Our Justice System, So-Called
By Donald P. Lay, Chief Judge of the Eighth Circuit Court of Appeals.
(This article was adapted from an address to the National Association of Pretrial Service Agencies, in Minneapolis. It appeared in the NY Times on Monday, October 22, 1990)
In an effort to fight crime, we aimlessly set goals of putting more and more people into jails and prisons, regardless of consequential costs or the complete denigration of dignity and resulting human sacrifice. As a nation, we countenance, without apparent concern, increasing episodes of temporary banishment of individuals to horrific and indecent environs in our jails and prisons, and falsely assume on their return to society that they will become useful citizens bearing no resentment.
The criminal justice system is a disgrace to a civilized nation that prides itself on decency and the belief in the intrinsic worth of every individual. The system is a complete failure. The financial waste incurred by communities, cities, states and the Government is unbelievable. The crimes committed against those who are victimized by the system are intolerable.
The human waste caused by the warehousing of prisoners is unconscionable. The reverberation to our society is found in an increasing crime rate, resulting from the failure of the criminal justice system to adequately rehabilitate rather than show contempt for prisoners.
Charles B. DeWitt, President Bush's nominee to head the National Institute of Justice, has observed that the nation's prison and jail population recently passed the one million mark and is rising at a 13 percent annual rate. Maintaining that rate of growth would cost at least $100,000 million per week for construction of new facilities alone. There were 343,569 total inmates in the jail population in 1988. [Our Note: As of 1997 there are now over 1.61 million incarcerated and we are the world's leading jailer] Local jail occupancy rate in 1989 was 108 percent of capacity; in 1988, it was 101 percent, in 1953 it was 85 percent....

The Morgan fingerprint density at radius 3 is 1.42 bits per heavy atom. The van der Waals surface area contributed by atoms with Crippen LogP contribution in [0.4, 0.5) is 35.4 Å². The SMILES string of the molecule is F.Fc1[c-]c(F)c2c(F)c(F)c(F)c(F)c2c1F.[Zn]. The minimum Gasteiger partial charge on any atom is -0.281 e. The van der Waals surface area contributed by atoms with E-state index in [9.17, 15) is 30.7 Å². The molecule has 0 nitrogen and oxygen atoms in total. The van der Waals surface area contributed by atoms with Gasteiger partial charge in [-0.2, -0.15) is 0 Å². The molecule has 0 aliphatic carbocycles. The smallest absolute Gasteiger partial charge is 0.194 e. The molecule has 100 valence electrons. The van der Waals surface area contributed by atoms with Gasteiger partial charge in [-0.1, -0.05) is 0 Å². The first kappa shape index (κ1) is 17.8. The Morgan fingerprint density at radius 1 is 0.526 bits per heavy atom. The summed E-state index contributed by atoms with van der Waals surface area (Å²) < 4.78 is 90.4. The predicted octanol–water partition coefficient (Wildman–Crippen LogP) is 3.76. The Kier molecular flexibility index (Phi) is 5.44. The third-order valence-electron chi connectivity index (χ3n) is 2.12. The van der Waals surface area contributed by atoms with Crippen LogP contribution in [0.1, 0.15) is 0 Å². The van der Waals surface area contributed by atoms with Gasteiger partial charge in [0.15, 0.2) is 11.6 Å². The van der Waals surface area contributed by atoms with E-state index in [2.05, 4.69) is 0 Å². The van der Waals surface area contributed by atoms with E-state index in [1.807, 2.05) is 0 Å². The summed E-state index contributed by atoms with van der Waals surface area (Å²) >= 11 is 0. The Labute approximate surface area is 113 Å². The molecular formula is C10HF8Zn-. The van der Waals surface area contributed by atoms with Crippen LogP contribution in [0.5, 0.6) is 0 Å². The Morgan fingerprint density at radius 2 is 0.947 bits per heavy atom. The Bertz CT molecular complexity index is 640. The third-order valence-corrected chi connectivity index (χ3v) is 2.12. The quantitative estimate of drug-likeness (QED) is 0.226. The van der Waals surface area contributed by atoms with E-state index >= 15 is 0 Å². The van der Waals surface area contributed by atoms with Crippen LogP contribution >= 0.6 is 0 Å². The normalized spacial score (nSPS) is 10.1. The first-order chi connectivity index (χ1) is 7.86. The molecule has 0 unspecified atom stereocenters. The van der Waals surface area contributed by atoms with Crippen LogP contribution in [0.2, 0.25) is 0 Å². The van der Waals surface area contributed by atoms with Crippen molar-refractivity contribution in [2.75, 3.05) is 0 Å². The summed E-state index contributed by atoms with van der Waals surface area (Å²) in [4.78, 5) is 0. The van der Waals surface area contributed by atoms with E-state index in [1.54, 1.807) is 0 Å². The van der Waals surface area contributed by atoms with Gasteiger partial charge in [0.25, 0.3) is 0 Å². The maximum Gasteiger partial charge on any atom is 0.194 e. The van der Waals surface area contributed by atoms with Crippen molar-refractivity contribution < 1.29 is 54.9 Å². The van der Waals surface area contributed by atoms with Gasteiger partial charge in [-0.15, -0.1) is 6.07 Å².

The atrocities that take place within jails and prisons are commonplace. A few years ago, I visited a correctional institution in a southern state. A 19-year-old farm boy had just been sentenced for one year for possession of marijuana. He was received in their central processing unit, designed to hold 120 prisoners. At that time there were 465 prisoners incarcerated in small cells in a four level building that afforded little ventilation and no recreational area.
The young man was sent to a psychological evaluation unit. After two hours they picked up his exam papers and he had written only two words: "Help Me. Help Me." Officials discovered that he had been put in a small cell block containing four beds with 11 other inmates who had sexually assaulted him for 48 hours, every hour on the hour.
A 19-year-old prisoner at the Missouri Training Center, the victim of a number of homosexual rapes was given three alternatives by a prison official: submit, fight back or escape. He chose the last alternative. The Missouri Supreme Court affirmed his conviction for the escape charge, concluding that conditions of confinement do not justify escape and are not a defense.
The public has every right to deeply resent those who commit crime. However, the knee-jerk reactions by angry executives, politically conscious legislatures and vindictive judicial officers is taking us down a primrose path with little success in combating crime.
The resulting approach is accomplishing nothing more than exorbitantly wasting tax dollars, creating a warehouse of human degradation and in the long run breeding societal resentment that causes more crime.
In the Federal System, the commitment to double the size of our prisons, by 1995, to increase mandatory minimum sentences and to sentence by the crime and not the individual is simply a corollary to this societal attitude.
There exists a crying need to develop a nationwide system of intermediate sanctions for those who are convicted of nonviolent felonies. Our penology system needs to develop work release programs, community service programs, schooling, vocational training and other forms of supervised productivity in lieu of wasteful expenditures of tax dollars and warehousing of individuals.
Punishment is one thing, but our incarceration policies are wasteful and should be changed. Present policies breed further crime, dehumanize individuals and require gross expenditures of tax dollars needed for other purposes. With our nation facing both societal and fiscal crises of unrivaled proportions, we must move quickly and forcefully to overhaul the current system.
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